|Sensitivity||Specificity||Positive LR||Negative LR|
A plethora of risk stratification tools exists for acute pancreatitis. The emergency physician’s dilemma lies in appropriate tool selection. The Ranson’s criteria, APACHE II, and the Imrie score, while well studied, are of limited use in the emergency department.8,9 The CTSI has not been shown to be superior to bedside stratification tools such as the BISAP score.8 Conversely, the BALI and BISAP scores are ideal for the emergency physician, as they are applicable at the bedside with minimal investigation.
A 5 point scoring system based on 5 parameters collected within a patient’s first 24 hours.
Blood Urea Nitrogen > 8.92 mmol/L
Impaired mental status
≥2 SIRS Criteria
Age > 60 years
Pleural effusion on chest X-ray or CT*
*A recent study incorporated abdominal ultrasound in the assessment of pleural effusion for the BISAP score, but this modification has not yet been validated.10
|BISAP Mortality Risk Stratification11|
|Score||Mortality Rate (%)|
A 4 point scoring system based on 4 parameters collected within the first 48 hours.
Blood Urea Nitrogen ≥ 8.92 mmol/L
Age > 65 years
LDH ≥ 300 U/L
Interleukin-6 level ≥ 300 pg/mL
|BALI Mortality Risk Stratification5|
|Score||Mortality Rate (%)|
The BALI score, while simple to use, is limited by dependence on serum interleukin-6 levels, which is not available in many settings.
The early management of acute pancreatitis comprises adequate analgesia, fluid resuscitation, and bowel rest. Antibiotic administration is controversial.5 Candidates for out-patient therapy are those stratified to low mortality risk whose pain is responsive to oral narcotics and who are tolerating clear fluids orally. Clear fluid diet should be transitioned to a normal diet slowly in these patients, with emphasis on the importance of maintaining a low-fat diet during the recovery period. Patients of high mortality risk warrant admission and rapid referral to general surgery or the intensive care unit depending on their stability.5,6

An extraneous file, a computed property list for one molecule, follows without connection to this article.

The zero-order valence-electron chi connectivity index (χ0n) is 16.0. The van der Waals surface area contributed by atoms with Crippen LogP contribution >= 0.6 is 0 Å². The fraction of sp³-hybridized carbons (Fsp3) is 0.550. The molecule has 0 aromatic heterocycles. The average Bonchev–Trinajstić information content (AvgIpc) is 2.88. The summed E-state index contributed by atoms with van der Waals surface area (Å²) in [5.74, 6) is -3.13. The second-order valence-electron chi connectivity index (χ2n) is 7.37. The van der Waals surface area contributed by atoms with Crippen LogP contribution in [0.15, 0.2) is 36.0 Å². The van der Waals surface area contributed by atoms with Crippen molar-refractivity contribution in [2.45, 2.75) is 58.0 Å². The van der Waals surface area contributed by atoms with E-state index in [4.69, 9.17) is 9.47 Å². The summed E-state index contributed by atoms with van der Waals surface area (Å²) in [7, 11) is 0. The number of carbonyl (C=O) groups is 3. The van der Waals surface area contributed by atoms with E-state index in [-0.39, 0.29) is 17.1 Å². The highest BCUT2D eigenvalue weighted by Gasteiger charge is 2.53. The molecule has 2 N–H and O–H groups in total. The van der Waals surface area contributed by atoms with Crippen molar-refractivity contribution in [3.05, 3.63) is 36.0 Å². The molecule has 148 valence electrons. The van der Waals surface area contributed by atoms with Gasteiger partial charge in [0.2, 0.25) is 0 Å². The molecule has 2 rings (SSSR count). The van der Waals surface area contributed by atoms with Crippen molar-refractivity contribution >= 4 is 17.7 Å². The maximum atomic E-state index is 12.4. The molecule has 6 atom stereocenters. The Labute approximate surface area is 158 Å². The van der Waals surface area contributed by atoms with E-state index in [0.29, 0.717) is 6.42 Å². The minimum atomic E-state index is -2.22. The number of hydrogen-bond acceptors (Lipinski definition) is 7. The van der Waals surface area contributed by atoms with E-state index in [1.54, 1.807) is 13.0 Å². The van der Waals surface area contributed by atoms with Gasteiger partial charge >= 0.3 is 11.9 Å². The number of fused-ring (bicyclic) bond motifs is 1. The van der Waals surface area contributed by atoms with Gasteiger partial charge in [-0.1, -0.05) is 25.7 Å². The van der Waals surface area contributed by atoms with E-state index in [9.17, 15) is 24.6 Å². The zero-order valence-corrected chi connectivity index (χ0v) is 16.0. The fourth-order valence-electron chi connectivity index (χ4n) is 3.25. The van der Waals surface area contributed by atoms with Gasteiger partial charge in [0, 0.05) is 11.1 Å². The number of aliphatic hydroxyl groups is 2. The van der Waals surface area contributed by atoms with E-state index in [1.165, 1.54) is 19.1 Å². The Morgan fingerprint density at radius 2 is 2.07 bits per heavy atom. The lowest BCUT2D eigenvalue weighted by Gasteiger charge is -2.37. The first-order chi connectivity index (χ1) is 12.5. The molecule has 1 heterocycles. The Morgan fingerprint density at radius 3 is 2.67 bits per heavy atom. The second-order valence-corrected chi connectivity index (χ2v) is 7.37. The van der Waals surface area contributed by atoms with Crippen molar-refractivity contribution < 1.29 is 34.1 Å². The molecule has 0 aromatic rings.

- Key considerations for an emergency physician interpreting a patient’s history are prior gallstones, excessive ethanol use, recent ERCP and use of ACE inhibitors, valproic acid or HAART therapy.1–4
- Lipase is superior to amylase in making the diagnosis of pancreatitis.5
- Neither lipase nor amylase are useful in predicting patient outcomes.7
- Biliary tree ultrasound is important in pancreatitis, as gallstone pancreatitis will be managed surgically.6
- BALI and BISAP risk-stratification tools lend themselves to use in the emergency department.
- Patients with a BISAP score ≥2 and/or a BALI score ≥3 are at significantly elevated risk of mortality and should be closely monitored.5,11
Reviewing with the Staff
This is a great basic overview of pancreatitis and some of its relevant risk stratification tools.
As a junior resident seeing a gallstone pancreatitis patient on the surgical ward, I received some words of wisdom from a senior surgical resident who I have come to realize was as wise as he was uncouth. After listening pensively to me as I presented the patient, he told me that if I learned one thing on the surgical service it should be this:
“Don’t f*ck with the pancreas.”
Each time I diagnose a patient with pancreatitis, I remember these words. The pancreas is a fickle organ, capable of causing massive amounts of inflammation when disturbed. Patients with pancreatitis should always be evaluated carefully. The tools and investigations outlined in this post can help to guide management but they are used infrequently. That being the case, they should be looked up each time that they are applied. When patients with pancreatitis are not admitted, close follow up and a plan to return to the hospital if their condition worsens should be discussed in detail.